A Civic Infrastructure for Arab Spring

The only circumstances in which robust democracy can fill such a vacuum is if its building blocks have already been established. In a word, Arab Spring lacks a civic infrastructure.
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I was going to leave this alone. I understand that the Islamic World is going through a transformation at least as powerful, and as profound, as the Protestant Reformation. Then 14-year-old Malala Yousafzai was shot in the head for advocating that Muslim girls in Pakistan be educated. Then came the Syrian civil war. Now the popular uprising against Morsi and the Muslim Brotherhood in Egypt. Even though in many ways it is beyond my ability to understand, I find myself compelled to say something.

Here's how I see it.

The organizers of Arab Spring were sufficiently prepared to topple a series of dictators, but not prepared to fill the vacuum they had created. Their sources of inspiration and information -- Gene Sharp's work on nonviolence, the example of Eastern Europe's Otpor ("Resist") movement, and even Muslim traditions of nonviolent resistance -- say little about what to do on the "day after."

The only circumstances in which robust democracy can fill such a vacuum is if its building blocks have already been established. In a word, Arab Spring lacks a civic infrastructure.

Without civic infrastructure, people forget how to work together, or even to be civil. Under such circumstances, more organized forces, used to managing society when it is in disarray, tend to move in and take over. They are often ill-intentioned, but even if their motives are good, they often don't know when to let go. They continue to think the People are "not ready" for real democracy.

Under those circumstances, the responsibility of progressive democratic forces is clear; they must build a civic infrastructure to balance the managerial class. Citizens' Assemblies are one way to begin, but under the present circumstances, any attempt to build community-wide decision-making structures such as these would no doubt be resisted or co-opted by Islamists or the military, or both.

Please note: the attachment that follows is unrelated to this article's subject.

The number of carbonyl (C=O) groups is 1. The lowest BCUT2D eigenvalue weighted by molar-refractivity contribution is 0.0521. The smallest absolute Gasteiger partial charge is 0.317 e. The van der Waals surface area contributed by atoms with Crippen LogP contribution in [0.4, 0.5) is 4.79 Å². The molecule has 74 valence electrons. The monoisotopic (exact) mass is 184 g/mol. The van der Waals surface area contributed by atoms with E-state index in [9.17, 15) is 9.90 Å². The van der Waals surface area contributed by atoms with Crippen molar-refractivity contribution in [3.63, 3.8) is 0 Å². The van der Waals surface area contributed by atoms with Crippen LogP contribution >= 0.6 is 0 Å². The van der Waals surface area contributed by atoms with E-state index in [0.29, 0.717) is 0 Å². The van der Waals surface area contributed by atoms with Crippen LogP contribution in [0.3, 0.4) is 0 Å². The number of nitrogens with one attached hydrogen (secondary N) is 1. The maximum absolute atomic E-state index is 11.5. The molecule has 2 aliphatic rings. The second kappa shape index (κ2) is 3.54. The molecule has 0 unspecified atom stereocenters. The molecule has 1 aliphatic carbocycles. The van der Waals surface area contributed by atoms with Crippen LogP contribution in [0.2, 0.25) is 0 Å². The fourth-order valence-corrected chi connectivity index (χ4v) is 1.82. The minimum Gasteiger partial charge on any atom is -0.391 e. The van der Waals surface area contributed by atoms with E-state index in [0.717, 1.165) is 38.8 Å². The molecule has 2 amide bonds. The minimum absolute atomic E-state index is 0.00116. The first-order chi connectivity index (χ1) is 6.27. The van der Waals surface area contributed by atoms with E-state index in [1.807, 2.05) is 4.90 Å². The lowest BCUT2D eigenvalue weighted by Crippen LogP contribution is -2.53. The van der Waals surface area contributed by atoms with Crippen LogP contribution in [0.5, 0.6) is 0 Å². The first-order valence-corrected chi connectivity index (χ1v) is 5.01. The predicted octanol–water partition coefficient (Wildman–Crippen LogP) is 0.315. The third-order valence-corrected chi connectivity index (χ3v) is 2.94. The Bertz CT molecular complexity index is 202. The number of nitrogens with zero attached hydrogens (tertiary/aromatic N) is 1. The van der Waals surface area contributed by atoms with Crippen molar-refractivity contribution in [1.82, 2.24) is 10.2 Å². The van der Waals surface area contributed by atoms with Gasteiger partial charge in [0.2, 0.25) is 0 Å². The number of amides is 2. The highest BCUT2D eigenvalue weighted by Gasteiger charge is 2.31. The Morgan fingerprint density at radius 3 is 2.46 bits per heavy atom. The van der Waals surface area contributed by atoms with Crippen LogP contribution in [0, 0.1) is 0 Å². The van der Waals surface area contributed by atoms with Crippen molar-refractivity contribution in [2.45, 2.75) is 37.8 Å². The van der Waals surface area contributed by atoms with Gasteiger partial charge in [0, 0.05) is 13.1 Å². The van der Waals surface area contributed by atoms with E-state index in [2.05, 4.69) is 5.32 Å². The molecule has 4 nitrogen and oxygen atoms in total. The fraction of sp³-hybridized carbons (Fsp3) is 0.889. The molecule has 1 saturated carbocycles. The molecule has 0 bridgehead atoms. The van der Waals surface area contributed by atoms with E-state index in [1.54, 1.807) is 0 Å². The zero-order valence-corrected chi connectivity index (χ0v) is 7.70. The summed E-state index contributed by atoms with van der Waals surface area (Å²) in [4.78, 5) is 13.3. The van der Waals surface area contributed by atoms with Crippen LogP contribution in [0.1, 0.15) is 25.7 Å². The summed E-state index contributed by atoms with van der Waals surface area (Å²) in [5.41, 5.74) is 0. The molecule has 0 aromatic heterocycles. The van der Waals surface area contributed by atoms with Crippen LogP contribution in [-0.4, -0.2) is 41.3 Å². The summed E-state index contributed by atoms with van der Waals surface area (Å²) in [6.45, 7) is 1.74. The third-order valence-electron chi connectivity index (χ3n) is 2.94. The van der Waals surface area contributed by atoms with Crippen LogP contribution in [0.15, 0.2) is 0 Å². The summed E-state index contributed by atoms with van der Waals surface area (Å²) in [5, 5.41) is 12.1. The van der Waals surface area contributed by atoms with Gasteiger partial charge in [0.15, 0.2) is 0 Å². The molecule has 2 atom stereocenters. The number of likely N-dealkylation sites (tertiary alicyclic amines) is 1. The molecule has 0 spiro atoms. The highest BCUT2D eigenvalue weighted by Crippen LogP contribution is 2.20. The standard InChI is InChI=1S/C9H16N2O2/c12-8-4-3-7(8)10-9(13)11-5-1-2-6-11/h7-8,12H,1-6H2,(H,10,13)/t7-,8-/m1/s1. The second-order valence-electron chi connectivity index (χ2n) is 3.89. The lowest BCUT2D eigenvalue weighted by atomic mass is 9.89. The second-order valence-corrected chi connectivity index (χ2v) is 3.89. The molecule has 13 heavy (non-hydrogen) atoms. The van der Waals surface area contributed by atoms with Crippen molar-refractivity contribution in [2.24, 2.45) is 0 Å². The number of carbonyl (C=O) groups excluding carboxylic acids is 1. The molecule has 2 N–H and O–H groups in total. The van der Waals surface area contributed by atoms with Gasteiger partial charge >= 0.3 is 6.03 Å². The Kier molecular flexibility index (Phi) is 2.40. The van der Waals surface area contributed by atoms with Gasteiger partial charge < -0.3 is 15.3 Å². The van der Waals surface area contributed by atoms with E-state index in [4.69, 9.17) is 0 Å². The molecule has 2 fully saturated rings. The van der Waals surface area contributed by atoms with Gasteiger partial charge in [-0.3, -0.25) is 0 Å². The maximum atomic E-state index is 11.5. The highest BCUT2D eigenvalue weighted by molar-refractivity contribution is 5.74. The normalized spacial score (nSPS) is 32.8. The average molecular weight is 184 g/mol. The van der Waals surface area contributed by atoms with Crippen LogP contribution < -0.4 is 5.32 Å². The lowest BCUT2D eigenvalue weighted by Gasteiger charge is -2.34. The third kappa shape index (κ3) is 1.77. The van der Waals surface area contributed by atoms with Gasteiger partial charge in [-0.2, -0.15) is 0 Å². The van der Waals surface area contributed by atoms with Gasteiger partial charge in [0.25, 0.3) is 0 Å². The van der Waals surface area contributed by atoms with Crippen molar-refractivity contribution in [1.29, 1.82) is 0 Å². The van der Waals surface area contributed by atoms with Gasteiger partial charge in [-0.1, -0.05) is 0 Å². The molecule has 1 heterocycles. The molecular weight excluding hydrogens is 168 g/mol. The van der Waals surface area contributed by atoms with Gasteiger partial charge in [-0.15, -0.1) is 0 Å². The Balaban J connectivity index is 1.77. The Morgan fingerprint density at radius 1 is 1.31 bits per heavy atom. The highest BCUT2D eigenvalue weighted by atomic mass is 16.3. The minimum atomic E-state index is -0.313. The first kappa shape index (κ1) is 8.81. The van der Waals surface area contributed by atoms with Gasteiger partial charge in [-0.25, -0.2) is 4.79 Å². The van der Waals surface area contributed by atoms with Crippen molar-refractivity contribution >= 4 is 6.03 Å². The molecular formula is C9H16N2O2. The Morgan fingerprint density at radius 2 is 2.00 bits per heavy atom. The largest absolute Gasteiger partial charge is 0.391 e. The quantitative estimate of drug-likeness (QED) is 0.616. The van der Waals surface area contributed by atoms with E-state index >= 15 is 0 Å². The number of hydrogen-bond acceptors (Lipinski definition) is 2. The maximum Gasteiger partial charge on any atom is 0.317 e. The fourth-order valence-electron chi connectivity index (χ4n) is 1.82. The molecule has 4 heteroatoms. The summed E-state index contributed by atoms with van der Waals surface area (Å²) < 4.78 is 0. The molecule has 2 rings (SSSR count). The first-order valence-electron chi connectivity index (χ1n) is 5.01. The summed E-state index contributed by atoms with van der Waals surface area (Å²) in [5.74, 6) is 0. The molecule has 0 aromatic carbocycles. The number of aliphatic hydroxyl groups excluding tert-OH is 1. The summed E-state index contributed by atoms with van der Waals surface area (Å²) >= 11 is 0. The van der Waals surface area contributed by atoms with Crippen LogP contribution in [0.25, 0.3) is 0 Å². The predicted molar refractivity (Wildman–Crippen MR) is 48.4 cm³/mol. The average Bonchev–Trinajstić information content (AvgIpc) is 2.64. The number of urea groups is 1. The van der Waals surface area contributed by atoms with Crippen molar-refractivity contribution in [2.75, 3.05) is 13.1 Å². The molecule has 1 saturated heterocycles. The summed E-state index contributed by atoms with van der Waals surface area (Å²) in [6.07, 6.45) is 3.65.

Moderate political leaders interested in broader-based, participatory democracy might try another tack, adult education through Swedish-style study circles.

Study circles in Arab Spring countries could serve not only the need to create "free spaces" in which democratic deliberation can take place, but could also assist jobless youth prepare for higher level employment. The Arab countries have a glut of young people (aged 15-30), along with high levels of unemployment and a minimally developed civic infrastructure.

The Swedish system of study circles and folk high schools could create training and educational opportunities for Arab youth as well as provide settings for democratic deliberation for all adults in Arab countries. A century ago, the Swedes were quite low on the European social and economic ladder, facing problems of alcoholism and labor discipline, among others. They attribute their remarkable economic and social development to the study circle technique.

Study circles, meeting regularly, might become building blocks for a civic infrastructure that could one day balance the military, traditional authoritarian elites, and Islamic fundamentalism. (I distinguish Islamic fundamentalism from Islam, just as I would distinguish Christian fundamentalism from Christianity. Fundamentalism in general seems far too interested in secular power as opposed to spiritual balance.)

I say "one day," because this will obviously be a very slow, difficult and dangerous process.

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